Earlier this year, Sol Systems was asked to model a solution for the regional load of a customer with a load shape typical of a large multi-state retailer. We teamed up with local hydroelectric asset experts Cube Hydro and found the pairing of one solar plant with one run-of-river hydro plant was very simple and remarkably — though not completely — effective in matching the customer’s load.
An example of our analysis is below. These are top-down views of a “surface” or “mountain” chart of this customer’s load (X-axis = a 24-hour day; Y-axis = month of the year).
In this analysis, the customer’s load is coming “out” of the graph as though it were a mountain range. (That unit is MW [MWh / h] — remember this is a multi-state operation with a large number of locations, but also these are summed over a month. All the load of every 6 p.m. hour in a typical August appears in that part of the graph.) Orange “plains” are times of almost no load. Brown “mountaintops” are periods of maximum load. Turned 90 degrees on their side and sliced, these mountains would be duck curves, but let’s not mix metaphors.
The first graph is the customer’s load without renewables. This is what the load would look like for a typical retail or office type space in big parts of the United States. The big flat “plains” from midnight to 5:00 a.m. are periods of near-zero energy use. The big “mountain” in the center right, reaching up as high as 1,000 MWh, is a late evening peak. It’s summer; the air conditioning is still running and everyone’s shown up after work to shop.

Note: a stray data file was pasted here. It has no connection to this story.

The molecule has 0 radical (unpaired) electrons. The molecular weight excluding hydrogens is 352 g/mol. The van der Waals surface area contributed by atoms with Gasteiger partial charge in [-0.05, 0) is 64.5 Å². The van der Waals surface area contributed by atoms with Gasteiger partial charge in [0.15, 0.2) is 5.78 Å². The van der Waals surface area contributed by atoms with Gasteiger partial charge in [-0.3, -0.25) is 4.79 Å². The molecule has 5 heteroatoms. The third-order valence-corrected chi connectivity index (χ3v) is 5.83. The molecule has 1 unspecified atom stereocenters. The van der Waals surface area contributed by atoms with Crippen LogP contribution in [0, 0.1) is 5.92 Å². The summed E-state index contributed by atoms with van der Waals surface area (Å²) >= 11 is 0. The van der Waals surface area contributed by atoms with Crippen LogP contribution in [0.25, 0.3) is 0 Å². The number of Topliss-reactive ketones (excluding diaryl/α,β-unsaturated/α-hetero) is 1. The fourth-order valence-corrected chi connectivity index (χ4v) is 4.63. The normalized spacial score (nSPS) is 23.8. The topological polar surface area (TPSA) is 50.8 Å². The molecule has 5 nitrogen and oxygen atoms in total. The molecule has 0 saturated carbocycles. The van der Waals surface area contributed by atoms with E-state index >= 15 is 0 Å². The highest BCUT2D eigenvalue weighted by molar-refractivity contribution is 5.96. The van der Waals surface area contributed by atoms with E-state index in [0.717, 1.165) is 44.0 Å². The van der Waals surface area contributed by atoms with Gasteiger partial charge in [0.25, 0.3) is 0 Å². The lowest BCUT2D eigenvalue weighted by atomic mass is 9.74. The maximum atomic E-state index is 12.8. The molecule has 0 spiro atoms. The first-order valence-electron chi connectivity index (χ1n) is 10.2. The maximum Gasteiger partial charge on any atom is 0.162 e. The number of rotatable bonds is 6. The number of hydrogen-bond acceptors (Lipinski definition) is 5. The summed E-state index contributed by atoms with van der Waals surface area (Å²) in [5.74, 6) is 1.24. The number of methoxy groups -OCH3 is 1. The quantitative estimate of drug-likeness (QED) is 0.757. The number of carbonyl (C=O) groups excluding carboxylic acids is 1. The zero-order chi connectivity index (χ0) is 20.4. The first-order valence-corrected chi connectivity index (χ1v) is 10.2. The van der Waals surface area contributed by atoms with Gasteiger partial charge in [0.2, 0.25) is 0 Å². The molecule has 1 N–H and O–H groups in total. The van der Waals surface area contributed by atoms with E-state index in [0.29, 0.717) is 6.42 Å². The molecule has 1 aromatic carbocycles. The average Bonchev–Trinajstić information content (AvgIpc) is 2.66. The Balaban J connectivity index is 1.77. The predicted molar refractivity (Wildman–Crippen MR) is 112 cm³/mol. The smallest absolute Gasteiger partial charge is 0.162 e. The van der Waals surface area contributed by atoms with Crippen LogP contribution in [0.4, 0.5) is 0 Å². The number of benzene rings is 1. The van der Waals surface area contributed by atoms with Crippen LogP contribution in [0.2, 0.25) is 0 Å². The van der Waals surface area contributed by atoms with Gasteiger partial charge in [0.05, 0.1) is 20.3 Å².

In the second surface chart, we imagined that we had given the customer a contract from a 20-megawatt tracking solar array in the PJM region. Every megawatt-hour the solar array generated, we subtracted”from the previous graph, grading down the mountain. If we had perfectly matched customer load, this would be a flat orange plain.
As you can see, our daytime peaking solar array has knocked out the center of this load — but far from all of it. The peak of the peak is lower, the slopes are certainly gentler, but a long ridge of July to October daytime demand remains.
A good rule of thumb for most problems in life is to throw more utility-scale solar at them — but the remaining spring daytime load already approaches zero, and the customer probably doesn’t want to contract for excess energy. (Nor do I, as the system owner, want to go to the merchant market with too much of it. Financiers aren’t rejecting merchant deals as often, but still it’s pretty disadvantageous — and it complicates the customer’s additionality claims.)